The Interactive Advertising Bureau Tech Lab’s ads.txt initiative is supposed to reduce programmatic ad fraud by limiting domain spoofing. And it turns out that it does, according to a study conducted by the Guardian US, Google and ad tech firm MightyHive.

Guardian US tested ads.txt’s effectiveness by programmatically buying its own display and pre-roll video ads in the first quarter of 2018. The publisher ran two buys of each inventory type that were identical except that one enforced ads.txt by only buying from ad exchanges that were listed on the Guardian US’s ads.txt file and the other did not.

When Guardian US enforced ads.txt for both types of ads, the money was only spent on the publisher’s own inventory, as intended. Without ads.txt enforced, only 28 percent of Guardian US’s video ad dollars were actually spent on its inventory, with 72 percent going to unauthorized exchanges and supply-side platforms and never making it into the publisher’s coffers.

“We did see some alarming stats come against pre-roll,” said Brendan Cleary, vp of programmatic sales and ad operations at Guardian US. He declined to say how much money Guardian US spent in the study but said that it spanned enough inventory for the publisher to be confident in the study’s results.

There was less discrepancy when it came to the display ad buys. Despite not enforcing ads.txt, 99 percent of the revenue that was bought against display came back to the publisher, said Cleary. He wasn’t sure why, but the reason may have to do with ad fraudsters seeing a bigger potential score in video than display, in the same way that a thief is more likely to loot a Tiffany & Co. than a Claire’s.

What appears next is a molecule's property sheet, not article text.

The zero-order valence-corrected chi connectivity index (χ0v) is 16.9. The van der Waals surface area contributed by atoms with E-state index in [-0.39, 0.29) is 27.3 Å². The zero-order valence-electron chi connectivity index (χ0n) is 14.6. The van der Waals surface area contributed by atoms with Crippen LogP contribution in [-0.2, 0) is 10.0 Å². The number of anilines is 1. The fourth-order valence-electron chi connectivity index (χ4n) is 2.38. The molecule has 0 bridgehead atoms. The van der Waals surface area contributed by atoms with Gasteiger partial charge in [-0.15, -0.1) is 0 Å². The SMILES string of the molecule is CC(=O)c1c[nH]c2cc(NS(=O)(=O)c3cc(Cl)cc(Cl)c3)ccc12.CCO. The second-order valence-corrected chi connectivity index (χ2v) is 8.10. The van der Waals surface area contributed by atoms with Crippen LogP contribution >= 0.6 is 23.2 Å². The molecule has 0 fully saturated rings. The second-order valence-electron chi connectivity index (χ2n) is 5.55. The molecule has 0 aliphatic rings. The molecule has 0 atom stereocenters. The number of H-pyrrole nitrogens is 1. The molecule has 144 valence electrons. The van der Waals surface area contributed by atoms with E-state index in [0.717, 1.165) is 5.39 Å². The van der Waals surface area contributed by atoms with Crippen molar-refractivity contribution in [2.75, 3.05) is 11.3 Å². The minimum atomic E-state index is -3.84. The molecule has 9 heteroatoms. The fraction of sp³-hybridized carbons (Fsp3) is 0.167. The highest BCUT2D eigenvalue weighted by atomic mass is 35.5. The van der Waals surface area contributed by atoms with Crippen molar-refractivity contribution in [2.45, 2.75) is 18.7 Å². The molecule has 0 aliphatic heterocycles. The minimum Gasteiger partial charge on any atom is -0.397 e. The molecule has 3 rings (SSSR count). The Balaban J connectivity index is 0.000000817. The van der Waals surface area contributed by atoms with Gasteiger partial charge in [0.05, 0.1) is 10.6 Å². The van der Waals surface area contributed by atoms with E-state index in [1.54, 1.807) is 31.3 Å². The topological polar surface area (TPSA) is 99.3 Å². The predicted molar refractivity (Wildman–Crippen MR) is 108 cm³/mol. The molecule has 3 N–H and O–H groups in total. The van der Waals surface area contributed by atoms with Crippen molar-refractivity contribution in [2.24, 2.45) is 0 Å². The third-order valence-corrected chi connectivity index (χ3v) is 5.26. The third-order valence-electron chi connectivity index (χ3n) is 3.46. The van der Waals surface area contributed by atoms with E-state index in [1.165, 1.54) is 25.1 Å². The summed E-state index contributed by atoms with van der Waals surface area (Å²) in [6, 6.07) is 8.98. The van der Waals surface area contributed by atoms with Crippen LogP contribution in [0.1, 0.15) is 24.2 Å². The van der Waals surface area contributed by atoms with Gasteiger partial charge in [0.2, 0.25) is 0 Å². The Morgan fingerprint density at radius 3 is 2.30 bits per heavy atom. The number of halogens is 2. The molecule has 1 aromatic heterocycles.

“Video has been subject to more fraud than display because video is a more supply-constrained market. If you surface some video inventory, it’s going to get a pretty high fill and higher CPMs,” said Curt Larson, chief product officer at Sharethrough, an ad tech firm that specializes in native advertising.

Through its study, Guardian US hoped to demonstrate the importance of advertisers’ enforcing ads.txt to ensure that their ad dollars go to the publishers they are intended for. Advertisers are increasingly adopting and enforcing ads.txt, but the extent of that enforcement has been limited by issues, such as errors in publishers’ ads.txt files and current lack of support for mobile in-app inventory. Because of these issues, major ad buyers such as Publicis Groupe’s programmatic hub, Publicis Media Precision, have not yet been able to wholly limit clients’ programmatic dollars to ads.txt-compliant paths, though it has required publishers in its private marketplaces to have ads.txt files.

“We always understand that the open market will be valuable for both buyer and seller. We felt that, especially based on the findings from this study, without directly working with a publisher in regards to pre-roll, budgets can and will be lost,” Cleary said.

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